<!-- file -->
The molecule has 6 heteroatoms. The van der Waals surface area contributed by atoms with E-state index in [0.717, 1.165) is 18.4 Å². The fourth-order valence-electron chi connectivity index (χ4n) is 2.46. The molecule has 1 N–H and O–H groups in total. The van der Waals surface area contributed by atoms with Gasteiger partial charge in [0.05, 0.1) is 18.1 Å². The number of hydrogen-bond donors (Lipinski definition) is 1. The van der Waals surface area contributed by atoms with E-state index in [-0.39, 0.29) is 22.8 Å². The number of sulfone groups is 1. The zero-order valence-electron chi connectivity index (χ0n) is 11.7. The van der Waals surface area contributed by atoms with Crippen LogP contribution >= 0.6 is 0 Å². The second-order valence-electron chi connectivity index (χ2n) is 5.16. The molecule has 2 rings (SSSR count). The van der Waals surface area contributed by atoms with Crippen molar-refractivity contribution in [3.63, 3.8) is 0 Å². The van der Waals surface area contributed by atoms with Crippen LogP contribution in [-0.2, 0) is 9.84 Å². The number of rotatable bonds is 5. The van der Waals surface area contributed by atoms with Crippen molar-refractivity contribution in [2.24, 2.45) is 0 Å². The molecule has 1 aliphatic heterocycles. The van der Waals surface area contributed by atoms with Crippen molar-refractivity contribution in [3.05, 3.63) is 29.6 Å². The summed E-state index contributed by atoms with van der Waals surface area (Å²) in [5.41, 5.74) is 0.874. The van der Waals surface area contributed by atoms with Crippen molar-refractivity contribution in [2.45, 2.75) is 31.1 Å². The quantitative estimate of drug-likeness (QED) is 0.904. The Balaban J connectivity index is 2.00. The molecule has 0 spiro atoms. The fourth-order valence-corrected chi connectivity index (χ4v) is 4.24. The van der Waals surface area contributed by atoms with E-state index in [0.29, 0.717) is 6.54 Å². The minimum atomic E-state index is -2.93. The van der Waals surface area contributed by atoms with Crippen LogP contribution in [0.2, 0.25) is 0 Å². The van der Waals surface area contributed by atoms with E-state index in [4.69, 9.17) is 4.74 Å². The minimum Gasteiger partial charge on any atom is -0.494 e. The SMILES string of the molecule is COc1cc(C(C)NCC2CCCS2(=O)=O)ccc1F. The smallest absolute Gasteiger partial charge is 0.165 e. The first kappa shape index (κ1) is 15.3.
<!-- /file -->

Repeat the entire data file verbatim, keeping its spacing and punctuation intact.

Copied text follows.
The molecule has 6 heteroatoms. The van der Waals surface area contributed by atoms with E-state index in [0.717, 1.165) is 18.4 Å². The fourth-order valence-electron chi connectivity index (χ4n) is 2.46. The molecule has 1 N–H and O–H groups in total. The van der Waals surface area contributed by atoms with Gasteiger partial charge in [0.05, 0.1) is 18.1 Å². The number of hydrogen-bond donors (Lipinski definition) is 1. The van der Waals surface area contributed by atoms with E-state index in [-0.39, 0.29) is 22.8 Å². The number of sulfone groups is 1. The zero-order valence-electron chi connectivity index (χ0n) is 11.7. The van der Waals surface area contributed by atoms with Crippen LogP contribution >= 0.6 is 0 Å². The second-order valence-electron chi connectivity index (χ2n) is 5.16. The molecule has 2 rings (SSSR count). The van der Waals surface area contributed by atoms with Crippen molar-refractivity contribution in [3.63, 3.8) is 0 Å². The van der Waals surface area contributed by atoms with Crippen LogP contribution in [-0.2, 0) is 9.84 Å². The number of rotatable bonds is 5. The van der Waals surface area contributed by atoms with Crippen molar-refractivity contribution in [2.24, 2.45) is 0 Å². The molecule has 1 aliphatic heterocycles. The van der Waals surface area contributed by atoms with Crippen molar-refractivity contribution in [3.05, 3.63) is 29.6 Å². The summed E-state index contributed by atoms with van der Waals surface area (Å²) in [5.41, 5.74) is 0.874. The van der Waals surface area contributed by atoms with Crippen molar-refractivity contribution in [2.45, 2.75) is 31.1 Å². The quantitative estimate of drug-likeness (QED) is 0.904. The Balaban J connectivity index is 2.00. The molecule has 0 spiro atoms. The fourth-order valence-corrected chi connectivity index (χ4v) is 4.24. The van der Waals surface area contributed by atoms with E-state index in [0.29, 0.717) is 6.54 Å². The minimum atomic E-state index is -2.93. The van der Waals surface area contributed by atoms with Crippen LogP contribution in [0.2, 0.25) is 0 Å². The van der Waals surface area contributed by atoms with E-state index in [4.69, 9.17) is 4.74 Å². The minimum Gasteiger partial charge on any atom is -0.494 e. The SMILES string of the molecule is COc1cc(C(C)NCC2CCCS2(=O)=O)ccc1F. The smallest absolute Gasteiger partial charge is 0.165 e. The first kappa shape index (κ1) is 15.3.